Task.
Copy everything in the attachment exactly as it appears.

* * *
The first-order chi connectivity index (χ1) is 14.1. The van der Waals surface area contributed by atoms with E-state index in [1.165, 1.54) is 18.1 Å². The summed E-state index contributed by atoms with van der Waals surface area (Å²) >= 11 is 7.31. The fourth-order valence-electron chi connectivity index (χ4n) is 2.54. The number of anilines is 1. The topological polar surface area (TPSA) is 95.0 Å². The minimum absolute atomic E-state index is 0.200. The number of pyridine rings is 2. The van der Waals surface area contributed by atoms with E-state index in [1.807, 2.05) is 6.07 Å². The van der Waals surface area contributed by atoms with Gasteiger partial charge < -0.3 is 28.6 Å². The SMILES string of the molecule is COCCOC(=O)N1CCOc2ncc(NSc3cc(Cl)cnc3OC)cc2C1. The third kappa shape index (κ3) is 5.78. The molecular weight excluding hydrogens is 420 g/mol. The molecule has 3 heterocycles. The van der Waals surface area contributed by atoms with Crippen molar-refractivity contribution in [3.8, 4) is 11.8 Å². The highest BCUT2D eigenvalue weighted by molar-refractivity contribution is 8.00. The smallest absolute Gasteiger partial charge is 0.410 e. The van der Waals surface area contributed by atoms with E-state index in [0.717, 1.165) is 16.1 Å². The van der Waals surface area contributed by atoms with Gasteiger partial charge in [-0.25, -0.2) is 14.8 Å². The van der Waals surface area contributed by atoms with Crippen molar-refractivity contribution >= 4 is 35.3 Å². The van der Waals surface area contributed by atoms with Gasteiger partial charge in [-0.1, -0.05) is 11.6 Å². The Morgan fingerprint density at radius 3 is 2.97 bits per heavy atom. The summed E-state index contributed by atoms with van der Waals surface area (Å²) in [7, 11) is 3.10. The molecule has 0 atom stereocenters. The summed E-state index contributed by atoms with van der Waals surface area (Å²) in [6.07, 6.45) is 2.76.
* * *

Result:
The first-order chi connectivity index (χ1) is 14.1. The van der Waals surface area contributed by atoms with E-state index in [1.165, 1.54) is 18.1 Å². The summed E-state index contributed by atoms with van der Waals surface area (Å²) >= 11 is 7.31. The fourth-order valence-electron chi connectivity index (χ4n) is 2.54. The number of anilines is 1. The topological polar surface area (TPSA) is 95.0 Å². The minimum absolute atomic E-state index is 0.200. The number of pyridine rings is 2. The van der Waals surface area contributed by atoms with E-state index in [1.807, 2.05) is 6.07 Å². The van der Waals surface area contributed by atoms with Gasteiger partial charge < -0.3 is 28.6 Å². The SMILES string of the molecule is COCCOC(=O)N1CCOc2ncc(NSc3cc(Cl)cnc3OC)cc2C1. The third kappa shape index (κ3) is 5.78. The molecular weight excluding hydrogens is 420 g/mol. The molecule has 3 heterocycles. The van der Waals surface area contributed by atoms with Crippen molar-refractivity contribution in [3.8, 4) is 11.8 Å². The highest BCUT2D eigenvalue weighted by molar-refractivity contribution is 8.00. The smallest absolute Gasteiger partial charge is 0.410 e. The van der Waals surface area contributed by atoms with E-state index in [0.717, 1.165) is 16.1 Å². The van der Waals surface area contributed by atoms with Gasteiger partial charge in [-0.25, -0.2) is 14.8 Å². The van der Waals surface area contributed by atoms with Crippen molar-refractivity contribution >= 4 is 35.3 Å². The van der Waals surface area contributed by atoms with Gasteiger partial charge in [-0.1, -0.05) is 11.6 Å². The Morgan fingerprint density at radius 3 is 2.97 bits per heavy atom. The summed E-state index contributed by atoms with van der Waals surface area (Å²) in [7, 11) is 3.10. The molecule has 0 atom stereocenters. The summed E-state index contributed by atoms with van der Waals surface area (Å²) in [6.07, 6.45) is 2.76.